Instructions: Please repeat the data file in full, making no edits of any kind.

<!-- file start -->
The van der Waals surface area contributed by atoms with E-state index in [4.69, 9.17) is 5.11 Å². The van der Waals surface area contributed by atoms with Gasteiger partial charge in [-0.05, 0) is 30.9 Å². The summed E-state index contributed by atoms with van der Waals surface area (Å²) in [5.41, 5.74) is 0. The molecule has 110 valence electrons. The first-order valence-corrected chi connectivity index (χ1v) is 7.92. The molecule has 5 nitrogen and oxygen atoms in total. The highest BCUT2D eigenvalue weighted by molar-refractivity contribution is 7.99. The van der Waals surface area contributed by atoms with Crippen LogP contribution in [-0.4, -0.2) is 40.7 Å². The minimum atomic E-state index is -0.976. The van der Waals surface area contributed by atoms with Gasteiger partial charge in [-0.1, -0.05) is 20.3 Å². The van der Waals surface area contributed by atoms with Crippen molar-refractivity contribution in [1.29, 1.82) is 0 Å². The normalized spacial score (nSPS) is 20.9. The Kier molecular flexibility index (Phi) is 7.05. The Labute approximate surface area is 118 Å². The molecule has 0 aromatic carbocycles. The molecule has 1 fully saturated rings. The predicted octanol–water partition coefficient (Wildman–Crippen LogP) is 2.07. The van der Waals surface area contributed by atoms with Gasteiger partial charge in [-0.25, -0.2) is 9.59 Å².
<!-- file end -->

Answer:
The van der Waals surface area contributed by atoms with E-state index in [4.69, 9.17) is 5.11 Å². The van der Waals surface area contributed by atoms with Gasteiger partial charge in [-0.05, 0) is 30.9 Å². The summed E-state index contributed by atoms with van der Waals surface area (Å²) in [5.41, 5.74) is 0. The molecule has 110 valence electrons. The first-order valence-corrected chi connectivity index (χ1v) is 7.92. The molecule has 5 nitrogen and oxygen atoms in total. The highest BCUT2D eigenvalue weighted by molar-refractivity contribution is 7.99. The van der Waals surface area contributed by atoms with Crippen LogP contribution in [-0.4, -0.2) is 40.7 Å². The minimum atomic E-state index is -0.976. The van der Waals surface area contributed by atoms with Gasteiger partial charge in [-0.1, -0.05) is 20.3 Å². The van der Waals surface area contributed by atoms with Crippen molar-refractivity contribution in [1.29, 1.82) is 0 Å². The normalized spacial score (nSPS) is 20.9. The Kier molecular flexibility index (Phi) is 7.05. The Labute approximate surface area is 118 Å². The molecule has 0 aromatic carbocycles. The molecule has 1 fully saturated rings. The predicted octanol–water partition coefficient (Wildman–Crippen LogP) is 2.07. The van der Waals surface area contributed by atoms with Gasteiger partial charge in [-0.25, -0.2) is 9.59 Å².